DEV Community πŸ‘©β€πŸ’»πŸ‘¨β€πŸ’»

DEV Community πŸ‘©β€πŸ’»πŸ‘¨β€πŸ’» is a community of 968,873 amazing developers

We're a place where coders share, stay up-to-date and grow their careers.

Create account Log in
yaswanthteja
yaswanthteja

Posted on

Configure network access to a VM by using a network security group Using Azure

you configure network access to a virtual machine (VM) running on Azure.

You start by creating a Linux VM and installing Nginx, a popular web server, on that VM. To make your web server accessible, you then create a network security group (NSG) rule that allows inbound access on port 80 (HTTP).

There are many ways to create and manage VMs, including their network settings. For example, you can use the Azure portal, the Azure CLI, Azure PowerShell, or an Azure Resource Manager (ARM) template.

Here, you use the Azure CLI. The Azure CLI enables you to connect to Azure and run administrative commands on Azure resources. As with other command-line interfaces, you can run commands directly from a terminal or you can add commands to a Bash script or a PowerShell script. The Azure CLI runs on Windows, macOS, or Linux.

Here, you access the Azure CLI from Azure Cloud Shell. Cloud Shell is a browser-based shell experience that you use to manage and develop Azure resources. Think of Cloud Shell as an interactive console that runs in the cloud.

If you're new to the Azure CLI or to Cloud Shell, just follow along.

Create a Linux virtual machine and install Nginx

Use the following Azure CLI commands to create a Linux VM and install Nginx. After your VM is created, you'll use the Custom Script Extension to install Nginx. The Custom Script Extension is an easy way to download and run scripts on your Azure VMs. It's just one of the many ways you can configure the system after your VM is up and running.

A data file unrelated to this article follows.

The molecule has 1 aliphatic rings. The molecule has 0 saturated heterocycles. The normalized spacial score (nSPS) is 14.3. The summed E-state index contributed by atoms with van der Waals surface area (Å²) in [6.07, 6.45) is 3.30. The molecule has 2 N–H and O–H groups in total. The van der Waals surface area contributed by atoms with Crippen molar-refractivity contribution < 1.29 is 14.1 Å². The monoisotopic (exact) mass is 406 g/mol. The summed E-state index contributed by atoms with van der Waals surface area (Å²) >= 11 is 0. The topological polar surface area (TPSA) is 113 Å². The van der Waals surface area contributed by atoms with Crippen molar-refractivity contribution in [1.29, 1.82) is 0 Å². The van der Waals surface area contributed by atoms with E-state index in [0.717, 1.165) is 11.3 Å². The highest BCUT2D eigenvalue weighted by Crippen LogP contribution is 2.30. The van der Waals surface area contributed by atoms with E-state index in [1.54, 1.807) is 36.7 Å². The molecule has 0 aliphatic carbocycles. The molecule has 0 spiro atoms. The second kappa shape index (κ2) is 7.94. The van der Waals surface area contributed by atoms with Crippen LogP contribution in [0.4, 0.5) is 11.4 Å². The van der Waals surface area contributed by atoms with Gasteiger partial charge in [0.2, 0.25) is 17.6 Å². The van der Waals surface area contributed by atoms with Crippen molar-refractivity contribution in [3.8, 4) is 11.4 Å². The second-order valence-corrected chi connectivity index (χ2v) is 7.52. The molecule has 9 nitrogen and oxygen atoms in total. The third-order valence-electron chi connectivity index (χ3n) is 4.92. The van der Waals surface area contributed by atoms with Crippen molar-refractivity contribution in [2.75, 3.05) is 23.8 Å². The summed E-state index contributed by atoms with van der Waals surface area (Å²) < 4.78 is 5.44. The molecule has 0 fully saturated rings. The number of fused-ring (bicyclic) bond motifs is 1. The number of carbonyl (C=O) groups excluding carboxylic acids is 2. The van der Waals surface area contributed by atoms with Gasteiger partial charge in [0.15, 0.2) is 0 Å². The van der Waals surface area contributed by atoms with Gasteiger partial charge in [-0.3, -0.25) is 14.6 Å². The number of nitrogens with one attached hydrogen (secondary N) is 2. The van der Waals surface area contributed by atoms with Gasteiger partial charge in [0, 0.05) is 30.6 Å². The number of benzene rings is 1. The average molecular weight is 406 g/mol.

1. From Cloud Shell, run the following az vm create command to create a Linux VM:
az vm create \
  --resource-group [sandbox resource group name] \
  --name my-vm \
  --image UbuntuLTS \
  --admin-username azureuser \
  --generate-ssh-keys
Enter fullscreen mode Exit fullscreen mode

Your VM will take a few moments to come up.

You name the VM my-vm. You use this name to refer to the VM in later steps.

2.Run the following az vm extension set command to configure Nginx on your VM:

az vm extension set \
  --resource-group [sandbox resource group name] \
  --vm-name my-vm \
  --name customScript \
  --publisher Microsoft.Azure.Extensions \
  --version 2.1 \
  --settings '{"fileUris":["https://raw.githubusercontent.com/MicrosoftDocs/mslearn-welcome-to-azure/master/configure-nginx.sh"]}' \
  --protected-settings '{"commandToExecute": "./configure-nginx.sh"}'
Enter fullscreen mode Exit fullscreen mode

This command uses the Custom Script Extension to run a Bash script on your VM. The script is stored on GitHub.

While the command runs, you can choose to examine the Bash script from a separate browser tab.

Bash script

#!/bin/bash

# Update apt cache.
sudo apt-get update

# Install Nginx.
sudo apt-get install -y nginx

# Set the home page.
echo "<html><body><h2>Welcome to Azure! My name is $(hostname).</h2></body></html>" | sudo tee -a /var/www/html/index.html
Enter fullscreen mode Exit fullscreen mode

To summarize, the script:

a. Runs apt-get update to download the latest package
information from the internet. This step helps ensure that the